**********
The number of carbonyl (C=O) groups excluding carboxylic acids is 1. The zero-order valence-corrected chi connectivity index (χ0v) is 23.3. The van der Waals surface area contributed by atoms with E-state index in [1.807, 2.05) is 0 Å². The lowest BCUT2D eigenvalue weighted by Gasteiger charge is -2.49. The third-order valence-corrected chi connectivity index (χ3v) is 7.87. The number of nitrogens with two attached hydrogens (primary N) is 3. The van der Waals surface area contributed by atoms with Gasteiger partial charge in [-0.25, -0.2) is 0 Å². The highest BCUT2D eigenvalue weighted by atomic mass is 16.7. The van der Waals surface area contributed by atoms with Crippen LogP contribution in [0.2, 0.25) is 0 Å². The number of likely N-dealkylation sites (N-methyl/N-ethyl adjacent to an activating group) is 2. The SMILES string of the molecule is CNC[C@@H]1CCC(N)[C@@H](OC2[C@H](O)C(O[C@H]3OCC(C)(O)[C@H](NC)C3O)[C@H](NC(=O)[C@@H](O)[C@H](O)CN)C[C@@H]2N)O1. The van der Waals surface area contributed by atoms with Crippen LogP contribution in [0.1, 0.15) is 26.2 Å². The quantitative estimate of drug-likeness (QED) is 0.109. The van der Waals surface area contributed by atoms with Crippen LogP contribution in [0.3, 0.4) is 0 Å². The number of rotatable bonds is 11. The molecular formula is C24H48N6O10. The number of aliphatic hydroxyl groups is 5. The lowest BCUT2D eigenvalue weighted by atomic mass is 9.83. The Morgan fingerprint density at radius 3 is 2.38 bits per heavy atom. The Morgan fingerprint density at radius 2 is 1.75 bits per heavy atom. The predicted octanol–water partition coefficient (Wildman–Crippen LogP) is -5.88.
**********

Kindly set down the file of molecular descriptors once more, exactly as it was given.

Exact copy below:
The number of carbonyl (C=O) groups excluding carboxylic acids is 1. The zero-order valence-corrected chi connectivity index (χ0v) is 23.3. The van der Waals surface area contributed by atoms with E-state index in [1.807, 2.05) is 0 Å². The lowest BCUT2D eigenvalue weighted by Gasteiger charge is -2.49. The third-order valence-corrected chi connectivity index (χ3v) is 7.87. The number of nitrogens with two attached hydrogens (primary N) is 3. The van der Waals surface area contributed by atoms with Gasteiger partial charge in [-0.25, -0.2) is 0 Å². The highest BCUT2D eigenvalue weighted by atomic mass is 16.7. The van der Waals surface area contributed by atoms with Crippen LogP contribution in [0.2, 0.25) is 0 Å². The number of likely N-dealkylation sites (N-methyl/N-ethyl adjacent to an activating group) is 2. The SMILES string of the molecule is CNC[C@@H]1CCC(N)[C@@H](OC2[C@H](O)C(O[C@H]3OCC(C)(O)[C@H](NC)C3O)[C@H](NC(=O)[C@@H](O)[C@H](O)CN)C[C@@H]2N)O1. The van der Waals surface area contributed by atoms with Crippen LogP contribution in [0.1, 0.15) is 26.2 Å². The quantitative estimate of drug-likeness (QED) is 0.109. The van der Waals surface area contributed by atoms with Crippen LogP contribution in [0.3, 0.4) is 0 Å². The number of rotatable bonds is 11. The molecular formula is C24H48N6O10. The number of aliphatic hydroxyl groups is 5. The lowest BCUT2D eigenvalue weighted by atomic mass is 9.83. The Morgan fingerprint density at radius 3 is 2.38 bits per heavy atom. The Morgan fingerprint density at radius 2 is 1.75 bits per heavy atom. The predicted octanol–water partition coefficient (Wildman–Crippen LogP) is -5.88.